Good luck

1234me Posted 2 Aug 2007 , 11:04am
post #8 of 19

I freeze most of my cakes. The ones I don't do not taste as good as those that have been frozen icon_smile.gif All I do is wrap in plastic wrap and put in the freezer. I have an upright freezer that is used only for my cake decorating biz so no worry of them tasting like something else - KWIM?

pinklady1356 Posted 2 Aug 2007 , 12:24pm
post #9 of 19

Ill have to try that. I usually just bake them and decorate the same day. If I had more orders then I will have to freeze them.

Good Luck ,

caprica Posted 2 Aug 2007 , 12:39pm
post #10 of 19

THANKS EVERYONE! You are the best! thumbs_up.gif

I appreciate all your help- and now I'm so excited to be able to freeze multiple cakes ahead of time- and just ice when I'm ready.

thanks again! icon_biggrin.gif

thecakemaker Posted 2 Aug 2007 , 12:41pm
post #11 of 19

I wrap in plastic wrap and then heavy foil. I usually tort prior to freezing so I can just take out of the freezer, fill and frost. The only time I've had a problem with frosting a frozen cake is when it's hot/humid. Like tiptop57 said - the sweating can cause problems. I almost freeze my cakes and people that swear they don't like frozen cakes love mine! icon_surprised.gif)


kerri729 Posted 2 Aug 2007 , 1:15pm
post #12 of 19

I let them cool, put onto a cake board, wrap in Saran wrap, then aluminum foil, then into a plastic garbage or grocery bag. All of my cakes are frozen, and I get great feedback........When thawing, I take out of the garbage bag, and let them thaw with the saran and foil on, so the moisture collects on the outside of it. If you have large cakes, you could also torte and fill while frozen, wrap them back up, and let thaw.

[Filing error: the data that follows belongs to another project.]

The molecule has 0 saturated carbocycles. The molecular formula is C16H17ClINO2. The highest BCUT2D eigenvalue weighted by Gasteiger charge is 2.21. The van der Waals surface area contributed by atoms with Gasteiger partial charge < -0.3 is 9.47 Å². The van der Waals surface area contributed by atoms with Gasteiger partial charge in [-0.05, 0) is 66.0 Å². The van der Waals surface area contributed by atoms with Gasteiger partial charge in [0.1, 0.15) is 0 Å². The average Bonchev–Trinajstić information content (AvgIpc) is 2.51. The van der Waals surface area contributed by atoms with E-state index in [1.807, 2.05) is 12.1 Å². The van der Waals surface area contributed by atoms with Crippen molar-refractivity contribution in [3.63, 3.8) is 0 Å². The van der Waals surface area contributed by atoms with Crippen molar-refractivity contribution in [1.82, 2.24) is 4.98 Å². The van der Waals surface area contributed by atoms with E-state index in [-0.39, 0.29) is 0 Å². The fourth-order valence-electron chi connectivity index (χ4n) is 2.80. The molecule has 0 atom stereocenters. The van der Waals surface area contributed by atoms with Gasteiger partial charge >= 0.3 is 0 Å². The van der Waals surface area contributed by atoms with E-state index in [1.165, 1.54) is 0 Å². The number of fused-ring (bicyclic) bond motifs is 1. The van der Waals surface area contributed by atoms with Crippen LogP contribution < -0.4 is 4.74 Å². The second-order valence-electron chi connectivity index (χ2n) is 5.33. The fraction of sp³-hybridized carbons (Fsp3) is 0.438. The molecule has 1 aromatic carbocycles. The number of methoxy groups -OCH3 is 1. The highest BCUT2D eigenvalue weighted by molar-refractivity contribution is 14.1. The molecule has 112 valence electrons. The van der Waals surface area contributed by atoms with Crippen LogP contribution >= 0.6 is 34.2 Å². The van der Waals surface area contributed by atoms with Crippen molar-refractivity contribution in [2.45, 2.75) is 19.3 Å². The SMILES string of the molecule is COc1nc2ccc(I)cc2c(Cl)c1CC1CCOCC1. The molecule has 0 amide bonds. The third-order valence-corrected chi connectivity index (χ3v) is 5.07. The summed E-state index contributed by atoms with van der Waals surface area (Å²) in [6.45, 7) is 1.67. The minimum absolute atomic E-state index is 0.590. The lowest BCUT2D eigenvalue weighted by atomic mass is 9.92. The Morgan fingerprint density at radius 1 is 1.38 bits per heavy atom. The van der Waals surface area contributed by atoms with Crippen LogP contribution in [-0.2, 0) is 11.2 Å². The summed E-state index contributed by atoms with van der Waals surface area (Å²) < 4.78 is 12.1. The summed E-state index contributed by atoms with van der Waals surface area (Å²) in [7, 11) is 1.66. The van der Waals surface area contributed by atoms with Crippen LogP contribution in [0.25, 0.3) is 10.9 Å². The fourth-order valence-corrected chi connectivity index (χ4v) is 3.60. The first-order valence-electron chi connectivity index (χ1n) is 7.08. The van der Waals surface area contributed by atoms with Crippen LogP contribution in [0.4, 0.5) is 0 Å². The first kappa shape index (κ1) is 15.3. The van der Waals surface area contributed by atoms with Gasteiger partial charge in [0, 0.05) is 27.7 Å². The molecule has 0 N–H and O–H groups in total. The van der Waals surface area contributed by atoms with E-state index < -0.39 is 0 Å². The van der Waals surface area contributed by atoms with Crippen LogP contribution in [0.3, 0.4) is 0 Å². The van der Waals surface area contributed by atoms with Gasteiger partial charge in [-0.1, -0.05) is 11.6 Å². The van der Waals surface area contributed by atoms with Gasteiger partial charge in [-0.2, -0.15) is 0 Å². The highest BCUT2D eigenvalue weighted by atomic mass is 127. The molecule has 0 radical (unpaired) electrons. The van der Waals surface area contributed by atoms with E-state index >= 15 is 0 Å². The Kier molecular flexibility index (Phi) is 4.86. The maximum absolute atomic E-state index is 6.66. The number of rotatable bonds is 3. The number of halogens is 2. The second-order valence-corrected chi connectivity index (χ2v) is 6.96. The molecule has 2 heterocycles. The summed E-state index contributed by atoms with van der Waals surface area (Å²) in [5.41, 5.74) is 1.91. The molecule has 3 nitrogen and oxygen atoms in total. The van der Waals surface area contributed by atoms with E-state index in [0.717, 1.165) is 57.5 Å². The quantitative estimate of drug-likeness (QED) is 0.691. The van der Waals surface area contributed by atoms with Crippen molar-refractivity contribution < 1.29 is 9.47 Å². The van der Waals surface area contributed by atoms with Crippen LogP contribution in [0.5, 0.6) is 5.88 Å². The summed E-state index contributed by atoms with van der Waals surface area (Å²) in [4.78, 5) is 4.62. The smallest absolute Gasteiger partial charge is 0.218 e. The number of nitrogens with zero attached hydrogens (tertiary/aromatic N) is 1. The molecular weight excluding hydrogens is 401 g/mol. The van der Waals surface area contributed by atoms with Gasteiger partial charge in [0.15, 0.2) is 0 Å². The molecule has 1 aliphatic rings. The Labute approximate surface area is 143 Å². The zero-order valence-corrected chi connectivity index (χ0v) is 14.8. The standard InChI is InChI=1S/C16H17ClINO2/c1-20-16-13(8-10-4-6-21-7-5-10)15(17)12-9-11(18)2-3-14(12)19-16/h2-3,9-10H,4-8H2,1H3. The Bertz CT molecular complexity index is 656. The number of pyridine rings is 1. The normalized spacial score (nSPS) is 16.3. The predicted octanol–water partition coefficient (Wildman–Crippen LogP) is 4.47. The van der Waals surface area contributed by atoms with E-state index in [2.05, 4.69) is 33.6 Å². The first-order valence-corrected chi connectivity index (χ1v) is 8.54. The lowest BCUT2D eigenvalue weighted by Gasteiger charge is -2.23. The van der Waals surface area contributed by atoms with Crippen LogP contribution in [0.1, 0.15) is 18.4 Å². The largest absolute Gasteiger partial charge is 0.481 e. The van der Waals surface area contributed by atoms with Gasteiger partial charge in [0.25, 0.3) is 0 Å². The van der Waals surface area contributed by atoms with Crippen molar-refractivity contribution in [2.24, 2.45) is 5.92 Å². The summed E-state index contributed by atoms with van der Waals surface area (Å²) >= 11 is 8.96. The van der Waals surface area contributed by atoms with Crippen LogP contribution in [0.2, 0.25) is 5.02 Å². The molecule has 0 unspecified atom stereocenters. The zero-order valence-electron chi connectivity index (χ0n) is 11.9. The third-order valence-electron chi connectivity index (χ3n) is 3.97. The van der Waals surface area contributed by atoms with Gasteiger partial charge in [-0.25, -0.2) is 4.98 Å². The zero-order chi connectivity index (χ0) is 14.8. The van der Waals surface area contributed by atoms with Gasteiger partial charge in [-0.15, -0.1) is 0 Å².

camillethecat Posted 6 Aug 2007 , 2:55pm
post #13 of 19

I let my cake cool completely, about 2 hours, on a cooling rack. I wrap each layer in foil, then put the foil-wrapped cake into a large zip-lock bag. My level of expertise involves only 8-9" rounds, so these fit great into the gallon-sized zip-lock bags.

I then stack them in my freezer. I let them thaw about 1.5 - 2 days in my refrigerator and level/tort them while cold (less breakage when cold).

indydebi Posted 6 Aug 2007 , 3:05pm
post #14 of 19
Originally Posted by camillethecat

I let them thaw about 1.5 - 2 days in my refrigerator and level/tort them while cold (less breakage when cold).

oh my gosh, i'm not organized enough to take cakes out of the freezer 2 days ahead of time! icon_lol.gif

joy christner Posted 21 Jul 2013 , 1:30pm
post #15 of 19

what do you use to cut them with. I tried to cut a frozen cake and had a hard time keeping the knife  stright

nikkigladney Posted 1 Mar 2014 , 4:13pm
post #16 of 19

AI freeze all of my cakes but I fill and ice them most of the time prior to freezing them. This also helps with keeping them very moist. I don't think I would freeze a cake with fruit in it. In that case I would still use a Frozen cake...I just would use one that has not been frosted(iced) yet. I would thaw a little, fill it and then ice it. Put in fridge to firm up and then put fondant on it. But this is just one woman's opinion.

efatrie Posted 24 Nov 2015 , 1:23am
post #17 of 19

May I ask if we can freeze any kind of cake? I don't have time to try out, so was wondering if any cake would get squishy in texture after freezing?

Thanks! :)

Pastrybaglady Posted 24 Nov 2015 , 5:26pm
post #18 of 19

@efatrie Yes, you can freeze any kind of cake. I'm not sure what you mean by "squishy".  I'm not sure what you mean by "squishy".  The cakes should be soft but they should not be damp.

efatrie Posted 25 Nov 2015 , 2:58am
post #19 of 19

Thanks @pastrybaglady! I meant to ask if the cake layers would become soggy, or if the texture would change after freezing :)

Quote by @%username% on %date%